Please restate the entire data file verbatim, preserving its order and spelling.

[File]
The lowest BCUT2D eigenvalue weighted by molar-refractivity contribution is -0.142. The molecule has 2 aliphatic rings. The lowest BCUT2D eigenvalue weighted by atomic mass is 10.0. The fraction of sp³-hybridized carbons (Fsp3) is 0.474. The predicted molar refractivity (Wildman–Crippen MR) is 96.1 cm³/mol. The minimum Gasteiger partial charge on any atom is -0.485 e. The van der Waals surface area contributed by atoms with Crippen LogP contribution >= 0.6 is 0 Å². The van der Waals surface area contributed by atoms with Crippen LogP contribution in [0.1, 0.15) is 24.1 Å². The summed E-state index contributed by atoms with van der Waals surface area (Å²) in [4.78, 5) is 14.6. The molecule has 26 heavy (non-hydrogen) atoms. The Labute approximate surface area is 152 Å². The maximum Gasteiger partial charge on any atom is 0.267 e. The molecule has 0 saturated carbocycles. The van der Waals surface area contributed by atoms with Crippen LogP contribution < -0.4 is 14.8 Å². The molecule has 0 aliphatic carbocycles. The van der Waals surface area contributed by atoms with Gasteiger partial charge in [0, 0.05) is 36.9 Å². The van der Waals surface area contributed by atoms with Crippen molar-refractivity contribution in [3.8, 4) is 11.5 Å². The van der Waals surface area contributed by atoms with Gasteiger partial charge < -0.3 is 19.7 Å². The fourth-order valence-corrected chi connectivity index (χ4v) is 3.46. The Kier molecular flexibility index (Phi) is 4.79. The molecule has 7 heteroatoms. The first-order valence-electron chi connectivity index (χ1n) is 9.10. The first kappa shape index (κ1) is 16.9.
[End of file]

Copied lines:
The lowest BCUT2D eigenvalue weighted by molar-refractivity contribution is -0.142. The molecule has 2 aliphatic rings. The lowest BCUT2D eigenvalue weighted by atomic mass is 10.0. The fraction of sp³-hybridized carbons (Fsp3) is 0.474. The predicted molar refractivity (Wildman–Crippen MR) is 96.1 cm³/mol. The minimum Gasteiger partial charge on any atom is -0.485 e. The van der Waals surface area contributed by atoms with Crippen LogP contribution >= 0.6 is 0 Å². The van der Waals surface area contributed by atoms with Crippen LogP contribution in [0.1, 0.15) is 24.1 Å². The summed E-state index contributed by atoms with van der Waals surface area (Å²) in [4.78, 5) is 14.6. The molecule has 26 heavy (non-hydrogen) atoms. The Labute approximate surface area is 152 Å². The maximum Gasteiger partial charge on any atom is 0.267 e. The molecule has 0 saturated carbocycles. The van der Waals surface area contributed by atoms with Crippen LogP contribution < -0.4 is 14.8 Å². The molecule has 0 aliphatic carbocycles. The van der Waals surface area contributed by atoms with Gasteiger partial charge in [0, 0.05) is 36.9 Å². The van der Waals surface area contributed by atoms with Crippen molar-refractivity contribution in [3.8, 4) is 11.5 Å². The van der Waals surface area contributed by atoms with Gasteiger partial charge < -0.3 is 19.7 Å². The fourth-order valence-corrected chi connectivity index (χ4v) is 3.46. The Kier molecular flexibility index (Phi) is 4.79. The molecule has 7 heteroatoms. The first-order valence-electron chi connectivity index (χ1n) is 9.10. The first kappa shape index (κ1) is 16.9.